Author: Giordano Bruno
15. "In using the present in order to reveal the past, we assume that the forces in the world are essentially the same through all time; for these forces are based on the very nature of matter, and could not have changed. The ocean has always had its waves, and those waves have always acted in the same manner. Running water on the land has ever had the same power of wear and transportation and mathematical value to its force. The laws of chemistry, heat, electricity, and mechanics have been the same through time. The plan of living structures has been fundamentally one, for the whole series belongs to one system, as much almost as the parts of an animal to the one body; and the relations of life to light and heat, and to the atmosphere, have ever been the same as now."
Author: James Dwight Dana
16. "I think of my own life, how it embraces a great quest to know every cog of nature--the names of oaks and ferns, the secret lives of birds, the taste of venison and Ogeechee lime, wax myrtle's smell and rattlesnake's, the contour of bobcat tracks, the number of barred owl cackles, the feel of Okefenokee Swamp water on my skin under a blistering sun.I search for a vital knowledge of the land that my father could not teach me, as he was not taught, and guidance to know and honor it, as he was not guided, as if this will shield me from the errancies of the mind, or bring me back from that dark territory should I happen to wander there. I search as if there were peace to be found."
Author: Janisse Ray
17. "A new respect for Nature had been learned, a new kinship with sun and water and soil....They had learned that while Nature is often beautiful and kind, her laws must be respected, for they are ruthless and inexorable as well. Man must accept these laws and adjust his way of living to them. Then only can he prosper."
Author: Lois Lenski
18. "September has come, it is hersWhose vitality leaps in the autumn,Whose nature prefersTrees without leaves and a fire in the fireplace.So I give her this month and the nextThough the whole of my year should be hers who has rendered alreadySo many of its days intolerable or perplexedBut so many more so happy.Who has left a scent on my life, and left my wallsDancing over and over with her shadowWhose hair is twined in all my waterfallsAnd all of London littered with remembered kisses."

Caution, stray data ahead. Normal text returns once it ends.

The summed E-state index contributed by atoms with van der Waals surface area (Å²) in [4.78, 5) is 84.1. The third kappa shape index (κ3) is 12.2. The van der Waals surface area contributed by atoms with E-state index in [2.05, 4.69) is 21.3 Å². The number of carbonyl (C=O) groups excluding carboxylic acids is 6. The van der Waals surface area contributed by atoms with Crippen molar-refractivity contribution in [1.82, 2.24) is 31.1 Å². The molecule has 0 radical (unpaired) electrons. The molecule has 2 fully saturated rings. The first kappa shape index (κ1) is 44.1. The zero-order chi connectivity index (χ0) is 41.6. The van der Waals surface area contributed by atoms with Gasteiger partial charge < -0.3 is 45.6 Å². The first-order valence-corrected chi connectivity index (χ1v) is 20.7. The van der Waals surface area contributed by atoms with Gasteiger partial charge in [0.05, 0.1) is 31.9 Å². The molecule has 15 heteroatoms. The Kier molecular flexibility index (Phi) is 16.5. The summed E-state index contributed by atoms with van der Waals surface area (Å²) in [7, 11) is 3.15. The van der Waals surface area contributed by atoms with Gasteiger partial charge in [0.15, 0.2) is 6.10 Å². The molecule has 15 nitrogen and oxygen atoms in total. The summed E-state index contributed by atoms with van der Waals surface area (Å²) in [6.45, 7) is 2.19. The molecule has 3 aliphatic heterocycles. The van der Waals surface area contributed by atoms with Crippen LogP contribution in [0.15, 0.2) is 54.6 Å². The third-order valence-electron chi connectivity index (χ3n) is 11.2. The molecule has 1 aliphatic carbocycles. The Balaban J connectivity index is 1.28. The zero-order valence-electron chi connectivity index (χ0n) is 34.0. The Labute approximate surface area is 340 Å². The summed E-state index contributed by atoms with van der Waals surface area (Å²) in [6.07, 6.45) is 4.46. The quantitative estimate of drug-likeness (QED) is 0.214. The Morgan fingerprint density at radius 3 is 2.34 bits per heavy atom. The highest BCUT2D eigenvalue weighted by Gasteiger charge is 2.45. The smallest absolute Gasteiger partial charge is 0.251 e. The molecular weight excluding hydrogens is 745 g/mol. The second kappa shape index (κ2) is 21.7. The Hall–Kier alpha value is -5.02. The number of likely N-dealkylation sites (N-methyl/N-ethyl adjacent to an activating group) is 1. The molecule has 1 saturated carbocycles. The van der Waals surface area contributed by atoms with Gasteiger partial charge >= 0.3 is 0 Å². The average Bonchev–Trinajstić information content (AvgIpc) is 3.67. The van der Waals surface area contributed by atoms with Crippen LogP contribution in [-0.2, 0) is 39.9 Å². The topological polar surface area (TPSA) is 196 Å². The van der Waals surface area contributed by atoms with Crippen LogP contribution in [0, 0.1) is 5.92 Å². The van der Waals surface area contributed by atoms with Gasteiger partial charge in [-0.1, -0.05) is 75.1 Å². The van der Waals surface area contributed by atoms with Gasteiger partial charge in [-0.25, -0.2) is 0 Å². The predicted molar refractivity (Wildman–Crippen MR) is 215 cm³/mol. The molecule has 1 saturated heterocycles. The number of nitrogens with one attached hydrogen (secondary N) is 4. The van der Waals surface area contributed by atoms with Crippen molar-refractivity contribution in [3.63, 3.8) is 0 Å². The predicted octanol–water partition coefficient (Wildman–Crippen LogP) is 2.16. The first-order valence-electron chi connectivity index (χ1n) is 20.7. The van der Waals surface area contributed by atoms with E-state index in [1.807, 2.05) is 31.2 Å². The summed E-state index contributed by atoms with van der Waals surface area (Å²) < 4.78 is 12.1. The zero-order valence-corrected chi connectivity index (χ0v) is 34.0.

Author: Louis MacNeice
19. "To struggle against censorship, whatever its nature, and whatever the power under which it exists, is my duty as a writer, as are calls for freedom of the press. I am a passionate supporter of that freedom, and I consider that if any writer were to imagine that he could prove he didn't need that freedom, then he would be like a fish affirming in public that it didn't need water."
Author: Mikhail Bulgakov
20. "It was a curious game. This curiousness was evidenced, for example, in the fact that the young man, even though he himself was playing the unknown driver remarkably well, did not for a moment stop seeing his girl in the hitchhiker. And it was precisely this that was tormenting. He saw his girl seducing a strange man, and had the bitter privilege of being present, of seeing at close quarters how she looked and of hearing what she said when she was cheating on him (when she had cheated on him, when she would cheat on him). He had the paradoxical honor of being himself the pretext for her unfaithfulness.This was all the worse because he worshipped rather than loved her. It had always seemed to him that her inward nature was real only within the bounds of fidelity and purity, and that beyond these bounds she would cease to be herself, as water ceases to be water beyond the boiling point."
Author: Milan Kundera
21. "It is after days ofSoaking in these downpoursThat the land can drink inThe bounty,That the bejeweled trees canAccept nature's offering.While the dewy greens areVery pretty, and theRunning streams make the mostGentle trickling soundsThere is no healing until theWater is absorbed."
Author: Nicole Grace
22. "Why do so many Americans say they want their children to watch less TV, yet continue to expand the opportunities for them to watch it? More important, why do so many people no longer consider the physical world worth watching? The highway's edges may not be postcard perfect. But for a century, children's early understanding of how cities and nature fit together was gained from the backseat: the empty farmhouse at the edge of the subdivision; the variety of architecture, here and there; the woods and fields and water beyond the seamy edges--all that was and still is available to the eye. This was the landscape that we watched as children. It was our drive-by movie."